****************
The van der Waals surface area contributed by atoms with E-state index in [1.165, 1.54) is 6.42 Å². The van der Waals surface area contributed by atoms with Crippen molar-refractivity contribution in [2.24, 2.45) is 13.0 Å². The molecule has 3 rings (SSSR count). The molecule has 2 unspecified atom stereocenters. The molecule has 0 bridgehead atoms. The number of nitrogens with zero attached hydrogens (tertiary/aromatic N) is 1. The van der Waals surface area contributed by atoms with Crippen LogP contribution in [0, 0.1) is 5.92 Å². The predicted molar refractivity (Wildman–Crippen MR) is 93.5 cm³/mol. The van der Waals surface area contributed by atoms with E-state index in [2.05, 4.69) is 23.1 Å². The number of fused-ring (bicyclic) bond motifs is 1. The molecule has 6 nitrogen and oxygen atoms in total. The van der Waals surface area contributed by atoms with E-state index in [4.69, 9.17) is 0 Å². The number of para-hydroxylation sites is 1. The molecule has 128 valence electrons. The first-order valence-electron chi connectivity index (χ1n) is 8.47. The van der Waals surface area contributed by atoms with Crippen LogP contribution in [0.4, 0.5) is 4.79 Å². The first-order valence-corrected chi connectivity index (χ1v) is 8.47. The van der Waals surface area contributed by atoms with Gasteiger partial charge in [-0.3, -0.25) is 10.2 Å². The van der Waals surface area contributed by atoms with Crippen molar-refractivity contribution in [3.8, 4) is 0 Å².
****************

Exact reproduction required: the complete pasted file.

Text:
The van der Waals surface area contributed by atoms with E-state index in [1.165, 1.54) is 6.42 Å². The van der Waals surface area contributed by atoms with Crippen molar-refractivity contribution in [2.24, 2.45) is 13.0 Å². The molecule has 3 rings (SSSR count). The molecule has 2 unspecified atom stereocenters. The molecule has 0 bridgehead atoms. The number of nitrogens with zero attached hydrogens (tertiary/aromatic N) is 1. The van der Waals surface area contributed by atoms with Crippen LogP contribution in [0, 0.1) is 5.92 Å². The predicted molar refractivity (Wildman–Crippen MR) is 93.5 cm³/mol. The van der Waals surface area contributed by atoms with E-state index in [2.05, 4.69) is 23.1 Å². The number of fused-ring (bicyclic) bond motifs is 1. The molecule has 6 nitrogen and oxygen atoms in total. The van der Waals surface area contributed by atoms with E-state index in [4.69, 9.17) is 0 Å². The number of para-hydroxylation sites is 1. The molecule has 128 valence electrons. The first-order valence-electron chi connectivity index (χ1n) is 8.47. The van der Waals surface area contributed by atoms with Crippen LogP contribution in [0.4, 0.5) is 4.79 Å². The first-order valence-corrected chi connectivity index (χ1v) is 8.47. The van der Waals surface area contributed by atoms with Gasteiger partial charge in [-0.3, -0.25) is 10.2 Å². The van der Waals surface area contributed by atoms with Crippen molar-refractivity contribution in [3.8, 4) is 0 Å².